Chivalry: Medieval Warfare
I’ve determined that my primary function in multiplayer arenas is to be a meat shield, but gosh darnit, I’m a good one. I’ll spend minutes sneaking up on someone, stealthily moving from cover to cover, only to be sniped by someone all the way across the map. To add insult to injury, the killcam tells me that they did it with a pistol, blindfolded, whilst updating their Facebook page and making a soufflé. “Chivalry: Medieval Warfare” puts me back into the ring, though this time, I’ll be wielding medieval weapons instead of an AK-47. Before I start looking into whether or not my health insurance policy covers dismemberment and arrows to the knee, I’d like to thank Steve Piggott from Torn Banner Studios for sending me a free review copy.
The main menu allows players to join a game, create a game, participate in training, adjust game options, and view credits. Creating a game enables an offline match to where you can set the environment, the number of bots, your starting side/class, and have at it. Joining a game allows you to play with real people online. Training will teach you the basics and then some, which is something I recommend before heading into a multiplayer match. The configuration menu address your usual features like video, sound, keybinds, and etc. I took issue with some of the above, but I’ll cover that towards the end of the article.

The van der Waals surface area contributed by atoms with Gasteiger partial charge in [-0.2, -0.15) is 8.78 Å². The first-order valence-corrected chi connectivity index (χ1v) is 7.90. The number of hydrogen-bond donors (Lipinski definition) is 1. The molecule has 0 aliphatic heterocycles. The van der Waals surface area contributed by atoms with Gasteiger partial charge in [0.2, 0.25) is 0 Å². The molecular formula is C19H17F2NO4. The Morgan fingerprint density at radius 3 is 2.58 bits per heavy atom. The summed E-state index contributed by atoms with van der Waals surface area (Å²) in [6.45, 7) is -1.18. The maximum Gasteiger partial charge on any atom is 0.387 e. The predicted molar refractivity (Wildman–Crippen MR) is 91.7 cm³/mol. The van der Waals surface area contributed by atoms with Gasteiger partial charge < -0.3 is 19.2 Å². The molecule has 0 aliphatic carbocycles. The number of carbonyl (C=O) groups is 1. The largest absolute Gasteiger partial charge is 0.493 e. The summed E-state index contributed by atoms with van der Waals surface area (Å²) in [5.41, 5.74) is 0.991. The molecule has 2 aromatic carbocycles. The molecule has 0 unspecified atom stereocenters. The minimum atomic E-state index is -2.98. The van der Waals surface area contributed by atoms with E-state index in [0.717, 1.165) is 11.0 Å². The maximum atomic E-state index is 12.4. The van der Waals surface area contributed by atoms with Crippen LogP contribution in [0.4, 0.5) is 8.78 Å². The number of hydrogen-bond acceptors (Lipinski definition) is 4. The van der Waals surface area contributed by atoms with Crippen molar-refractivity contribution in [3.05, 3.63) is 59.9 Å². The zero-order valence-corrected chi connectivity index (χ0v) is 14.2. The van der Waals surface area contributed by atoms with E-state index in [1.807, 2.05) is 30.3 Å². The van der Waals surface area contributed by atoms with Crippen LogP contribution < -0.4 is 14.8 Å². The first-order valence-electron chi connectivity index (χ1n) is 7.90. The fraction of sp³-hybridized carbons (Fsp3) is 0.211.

The game features four different classes, each with their own unique fighting style and attributes. The “Man-At-Arms” is the quickest of the melee fighters, relying heavily on dodging and speed in order to stay alive. The “Knight”, on the other hand, is a slow but powerful unit that sometimes takes on the role of a tank on the battlefield. “Vanguards” are well-rounded and support long reaching weapons that are extremely powerful. Finally, “Archers” are primarily used as ranged support, but do have the ability to backstab unsuspecting enemies for extra damage. When playing medieval-esque games, I often take to mage or archer class characters simply because I enjoy inflicting damage at range. I found however that playing an archer class in this game requires quite a bit of skill, considering how often players move about in unpredictable patterns. There’s also the danger of shooting an ally in the back…something your friends will absolutely love you for.